Congressional lawmakers are debating a nearly $2 trillion relief bill as the coronavirus (COVID-19) continues its rapid spread around the globe.
As Congress gets closer to passing a relief bill, questions are emerging about aid provisions for religious groups, such as Christian colleges and universities.
Hugh Hewitt had Alliance Defending Freedom Vice President of Litigation and Senior Counsel David Cortman on his radio show to dissect whether such aid is constitutionally permissible.
Cortman noted that if a policy provides relief for privately operated, non-religious groups, it is also proper to provide that same relief for religious groups. In fact, if the policy fails to do so, that would be a violation of the Constitution—treating religious groups less favorably.
But some commentators will surely object to this—claiming that to give aid to Christian colleges violates the “wall of separation” between church and state.
Where Did the “Wall of Separation” Come From?
You likely recognize this phrase. It comes from a letter that Thomas Jefferson wrote to Connecticut’s Danbury Baptist Association in 1802:
… I contemplate with sovereign reverence that act of the whole American people which declared that their legislature should “make no law respecting an establishment of religion, or prohibiting the free exercise thereof,” thus building a wall of separation between Church & State.
Jefferson’s metaphor was most famously used in Supreme Court jurisprudence in the case of Everson v. Board of Education of the Township of Ewing.
In Everson, an Ewing taxpayer challenged a New Jersey law that allowed local school boards to reimburse parents for the costs of getting their children to and from school. Because 96% of the private schools that benefitted from this law were Catholic schools, the taxpayer, Arch R. Everson, alleged that it violated both the New Jersey state constitution and the First Amendment.
Ultimately, the U.S. Supreme Court did not agree with Mr. Everson.
Writing for the majority, Justice Hugo Black quoted Jefferson, saying that the First Amendment’s “clause against establishment of religion by law was intended to erect ‘a wall of separation between church and State.’” Later in the opinion, Justice Black wrote, “The First Amendment has erected a wall between church and state. That wall must be kept high and impregnable. We could not approve the slightest breach.”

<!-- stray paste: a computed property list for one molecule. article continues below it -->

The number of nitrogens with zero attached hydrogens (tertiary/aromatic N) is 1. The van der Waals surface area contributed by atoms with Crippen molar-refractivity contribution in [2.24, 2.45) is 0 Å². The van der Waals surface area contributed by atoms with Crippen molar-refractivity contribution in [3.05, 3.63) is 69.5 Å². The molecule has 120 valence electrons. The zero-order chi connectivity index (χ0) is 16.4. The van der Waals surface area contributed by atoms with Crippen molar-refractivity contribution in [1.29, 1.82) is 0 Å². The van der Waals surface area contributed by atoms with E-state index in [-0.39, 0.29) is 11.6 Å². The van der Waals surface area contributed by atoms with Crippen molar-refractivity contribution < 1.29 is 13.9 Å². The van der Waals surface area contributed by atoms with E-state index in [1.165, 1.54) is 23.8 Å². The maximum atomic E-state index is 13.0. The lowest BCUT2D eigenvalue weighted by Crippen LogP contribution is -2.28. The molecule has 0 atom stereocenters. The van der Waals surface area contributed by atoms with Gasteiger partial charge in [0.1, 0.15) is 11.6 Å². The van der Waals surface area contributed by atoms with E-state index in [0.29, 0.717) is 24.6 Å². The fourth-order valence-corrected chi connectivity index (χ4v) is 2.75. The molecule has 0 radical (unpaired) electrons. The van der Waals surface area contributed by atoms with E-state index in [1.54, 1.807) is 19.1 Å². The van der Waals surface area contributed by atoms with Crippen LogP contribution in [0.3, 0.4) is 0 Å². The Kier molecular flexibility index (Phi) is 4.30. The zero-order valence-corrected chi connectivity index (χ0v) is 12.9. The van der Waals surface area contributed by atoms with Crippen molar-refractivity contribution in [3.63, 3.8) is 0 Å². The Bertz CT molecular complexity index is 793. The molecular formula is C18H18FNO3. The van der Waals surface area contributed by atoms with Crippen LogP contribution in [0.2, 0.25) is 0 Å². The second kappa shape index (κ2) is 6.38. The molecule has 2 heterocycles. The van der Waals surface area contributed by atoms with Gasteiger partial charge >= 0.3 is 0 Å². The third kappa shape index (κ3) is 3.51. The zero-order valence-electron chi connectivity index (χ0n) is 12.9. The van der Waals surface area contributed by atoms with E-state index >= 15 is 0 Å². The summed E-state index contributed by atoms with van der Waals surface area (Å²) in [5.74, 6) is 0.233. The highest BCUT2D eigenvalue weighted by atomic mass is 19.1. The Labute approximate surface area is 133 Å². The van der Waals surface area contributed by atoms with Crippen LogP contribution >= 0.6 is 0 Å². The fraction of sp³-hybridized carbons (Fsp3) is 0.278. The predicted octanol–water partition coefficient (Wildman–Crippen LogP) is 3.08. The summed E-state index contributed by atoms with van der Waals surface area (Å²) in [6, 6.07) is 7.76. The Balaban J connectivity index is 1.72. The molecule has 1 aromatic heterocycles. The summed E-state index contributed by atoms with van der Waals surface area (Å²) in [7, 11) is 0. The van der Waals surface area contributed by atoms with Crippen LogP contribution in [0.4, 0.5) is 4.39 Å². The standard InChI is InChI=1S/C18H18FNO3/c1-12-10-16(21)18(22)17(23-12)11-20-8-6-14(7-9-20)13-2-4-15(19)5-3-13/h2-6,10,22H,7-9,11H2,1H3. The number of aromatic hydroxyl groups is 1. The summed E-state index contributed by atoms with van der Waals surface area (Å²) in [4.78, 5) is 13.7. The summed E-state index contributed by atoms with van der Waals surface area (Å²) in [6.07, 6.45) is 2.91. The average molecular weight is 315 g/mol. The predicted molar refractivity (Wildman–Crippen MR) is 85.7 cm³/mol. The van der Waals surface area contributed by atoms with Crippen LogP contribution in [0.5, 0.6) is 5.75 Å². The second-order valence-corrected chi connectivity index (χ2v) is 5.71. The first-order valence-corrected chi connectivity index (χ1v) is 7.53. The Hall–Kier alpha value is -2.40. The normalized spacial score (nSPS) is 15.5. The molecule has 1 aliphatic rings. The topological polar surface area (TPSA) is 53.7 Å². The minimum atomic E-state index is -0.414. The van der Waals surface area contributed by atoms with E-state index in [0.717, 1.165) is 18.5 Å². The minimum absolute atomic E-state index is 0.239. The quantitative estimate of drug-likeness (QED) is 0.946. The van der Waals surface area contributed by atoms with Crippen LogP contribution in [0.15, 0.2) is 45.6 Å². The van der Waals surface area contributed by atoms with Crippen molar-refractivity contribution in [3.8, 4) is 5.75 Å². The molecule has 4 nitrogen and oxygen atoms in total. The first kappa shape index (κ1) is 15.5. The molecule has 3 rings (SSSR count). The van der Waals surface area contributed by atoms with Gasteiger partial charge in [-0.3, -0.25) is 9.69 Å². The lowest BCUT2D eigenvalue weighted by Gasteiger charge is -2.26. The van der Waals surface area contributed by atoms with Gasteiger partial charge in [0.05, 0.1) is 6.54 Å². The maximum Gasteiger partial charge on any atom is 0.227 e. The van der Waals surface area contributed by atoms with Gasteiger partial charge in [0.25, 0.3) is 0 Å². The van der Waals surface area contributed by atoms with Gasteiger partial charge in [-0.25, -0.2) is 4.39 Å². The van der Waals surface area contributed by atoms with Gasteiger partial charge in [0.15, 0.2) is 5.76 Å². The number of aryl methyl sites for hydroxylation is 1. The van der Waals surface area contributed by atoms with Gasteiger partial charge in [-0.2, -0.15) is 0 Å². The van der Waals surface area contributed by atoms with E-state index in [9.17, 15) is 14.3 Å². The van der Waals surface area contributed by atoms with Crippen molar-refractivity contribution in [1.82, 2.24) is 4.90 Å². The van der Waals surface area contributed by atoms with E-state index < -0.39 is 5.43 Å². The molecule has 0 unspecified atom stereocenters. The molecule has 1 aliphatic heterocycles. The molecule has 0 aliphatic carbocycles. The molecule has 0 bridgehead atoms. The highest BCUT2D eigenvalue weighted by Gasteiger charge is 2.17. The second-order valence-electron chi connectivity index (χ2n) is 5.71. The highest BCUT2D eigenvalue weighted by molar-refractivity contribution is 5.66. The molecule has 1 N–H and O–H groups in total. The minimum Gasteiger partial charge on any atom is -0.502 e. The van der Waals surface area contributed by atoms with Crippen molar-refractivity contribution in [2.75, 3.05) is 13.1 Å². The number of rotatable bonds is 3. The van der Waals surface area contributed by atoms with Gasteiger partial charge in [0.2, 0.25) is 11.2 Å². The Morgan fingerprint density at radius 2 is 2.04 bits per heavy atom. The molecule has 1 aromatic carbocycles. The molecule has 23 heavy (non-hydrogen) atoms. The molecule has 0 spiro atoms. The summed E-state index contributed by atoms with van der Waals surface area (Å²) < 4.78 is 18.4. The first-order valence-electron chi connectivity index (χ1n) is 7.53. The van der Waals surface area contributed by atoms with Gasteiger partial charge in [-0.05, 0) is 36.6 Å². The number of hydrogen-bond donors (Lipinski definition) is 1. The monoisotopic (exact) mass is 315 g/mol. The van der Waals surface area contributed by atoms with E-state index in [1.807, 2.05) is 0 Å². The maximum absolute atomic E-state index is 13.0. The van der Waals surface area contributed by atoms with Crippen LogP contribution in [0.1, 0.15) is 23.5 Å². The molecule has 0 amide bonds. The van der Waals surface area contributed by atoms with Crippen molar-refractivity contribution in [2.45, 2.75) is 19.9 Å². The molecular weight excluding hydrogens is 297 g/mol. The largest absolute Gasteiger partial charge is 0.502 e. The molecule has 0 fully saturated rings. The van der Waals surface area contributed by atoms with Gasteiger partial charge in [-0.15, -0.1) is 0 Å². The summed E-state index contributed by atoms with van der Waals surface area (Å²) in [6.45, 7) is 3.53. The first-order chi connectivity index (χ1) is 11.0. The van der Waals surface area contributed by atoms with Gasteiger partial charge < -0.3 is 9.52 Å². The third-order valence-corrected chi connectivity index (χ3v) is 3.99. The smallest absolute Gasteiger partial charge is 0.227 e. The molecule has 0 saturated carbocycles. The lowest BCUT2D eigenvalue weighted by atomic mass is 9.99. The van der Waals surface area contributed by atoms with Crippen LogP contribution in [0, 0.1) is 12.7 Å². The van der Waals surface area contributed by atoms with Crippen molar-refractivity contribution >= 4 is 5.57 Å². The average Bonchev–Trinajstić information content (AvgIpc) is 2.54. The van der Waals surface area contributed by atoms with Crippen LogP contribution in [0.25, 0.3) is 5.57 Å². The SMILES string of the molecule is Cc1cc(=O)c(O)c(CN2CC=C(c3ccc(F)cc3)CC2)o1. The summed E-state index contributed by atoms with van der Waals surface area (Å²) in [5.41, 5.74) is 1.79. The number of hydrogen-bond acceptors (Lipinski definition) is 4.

But in the majority’s eyes, the New Jersey law did not breach the metaphorical wall. Again, Justice Black said: “The State contributes no money to the schools. It does not support them. Its legislation, as applied, does no more than provide a general program to help parents get their children, regardless of their religion, safely and expeditiously to and from accredited schools.”
While the justices reached the correct decision in Everson, Jefferson’s metaphorical wall continued to be utilized to exclude religious groups from participating in government benefit programs.
A Misused Metaphor
Heritage Foundation Scholar Daniel Dreisbach persuasively argues that Jefferson’s wall is “mythical” and “misused.” Dreisbach contends that Jefferson meant for this wall to describe how the First Amendment prohibits the federal government from establishing a federal church. Jefferson saw the “wall of separation” as protecting religious groups, not harming them. Yet, many have used this concept to put “faith communities behind a restrictive barrier.”
Since its inception, Alliance Defending Freedom has been fighting government discrimination against religion.
In 2017, we won Trinity Lutheran Church of Columbia, Inc. v. Comer at the U.S. Supreme Court. In his majority opinion for the Court, Chief Justice John Roberts scolded the State of Missouri for barring church-run schools from participating in a child-safety program that reimbursed schools for the cost of installing rubberized playground surfaces. The Chief Justice wrote that excluding Trinity Lutheran “solely because it is a church, is odious to our Constitution … and cannot stand.”
Yet, government hostility toward religious groups persists.
Our attorneys are currently litigating Bethel Ministries, Inc. v. Salmon. The State of Maryland removed Bethel Christian Academy from a school voucher program that benefits low-income families. Bethel fully complied with every aspect of the state’s program requirements. But Maryland officials allowed their hostility toward Bethel’s religious beliefs about marriage and sexuality to override the plain wording of their own program requirements, as well as the First Amendment’s guarantee that the government cannot discriminate against people simply because it disagrees with their religious views.
As you can see, the “wall of separation” continues to inspire discrimination against religious groups.
This will likely continue in the wake of coronavirus relief legislation. Activist groups hostile to religion will continue to press their version of the Establishment Clause and religious groups that desperately need the aid, such as Christian colleges and universities, will be tied up in needless litigation.
But Alliance Defending Freedom will be ready to protect them.